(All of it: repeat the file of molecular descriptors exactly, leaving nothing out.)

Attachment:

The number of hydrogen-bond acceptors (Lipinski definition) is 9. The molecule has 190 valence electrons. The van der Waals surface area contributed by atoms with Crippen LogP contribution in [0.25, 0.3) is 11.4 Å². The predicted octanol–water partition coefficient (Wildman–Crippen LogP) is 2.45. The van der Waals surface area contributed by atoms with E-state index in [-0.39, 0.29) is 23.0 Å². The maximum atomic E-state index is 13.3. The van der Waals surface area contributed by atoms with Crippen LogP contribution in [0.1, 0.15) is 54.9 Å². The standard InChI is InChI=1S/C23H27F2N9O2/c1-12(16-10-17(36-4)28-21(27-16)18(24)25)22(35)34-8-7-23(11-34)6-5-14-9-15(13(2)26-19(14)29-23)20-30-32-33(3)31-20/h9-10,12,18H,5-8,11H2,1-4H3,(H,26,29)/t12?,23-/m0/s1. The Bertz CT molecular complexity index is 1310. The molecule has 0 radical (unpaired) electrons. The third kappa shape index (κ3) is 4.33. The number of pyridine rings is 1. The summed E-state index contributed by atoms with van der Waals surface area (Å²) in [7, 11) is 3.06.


The number of hydrogen-bond acceptors (Lipinski definition) is 9. The molecule has 190 valence electrons. The van der Waals surface area contributed by atoms with Crippen LogP contribution in [0.25, 0.3) is 11.4 Å². The predicted octanol–water partition coefficient (Wildman–Crippen LogP) is 2.45. The van der Waals surface area contributed by atoms with E-state index in [-0.39, 0.29) is 23.0 Å². The maximum atomic E-state index is 13.3. The van der Waals surface area contributed by atoms with Crippen LogP contribution in [0.1, 0.15) is 54.9 Å². The standard InChI is InChI=1S/C23H27F2N9O2/c1-12(16-10-17(36-4)28-21(27-16)18(24)25)22(35)34-8-7-23(11-34)6-5-14-9-15(13(2)26-19(14)29-23)20-30-32-33(3)31-20/h9-10,12,18H,5-8,11H2,1-4H3,(H,26,29)/t12?,23-/m0/s1. The Bertz CT molecular complexity index is 1310. The molecule has 0 radical (unpaired) electrons. The third kappa shape index (κ3) is 4.33. The number of pyridine rings is 1. The summed E-state index contributed by atoms with van der Waals surface area (Å²) in [7, 11) is 3.06.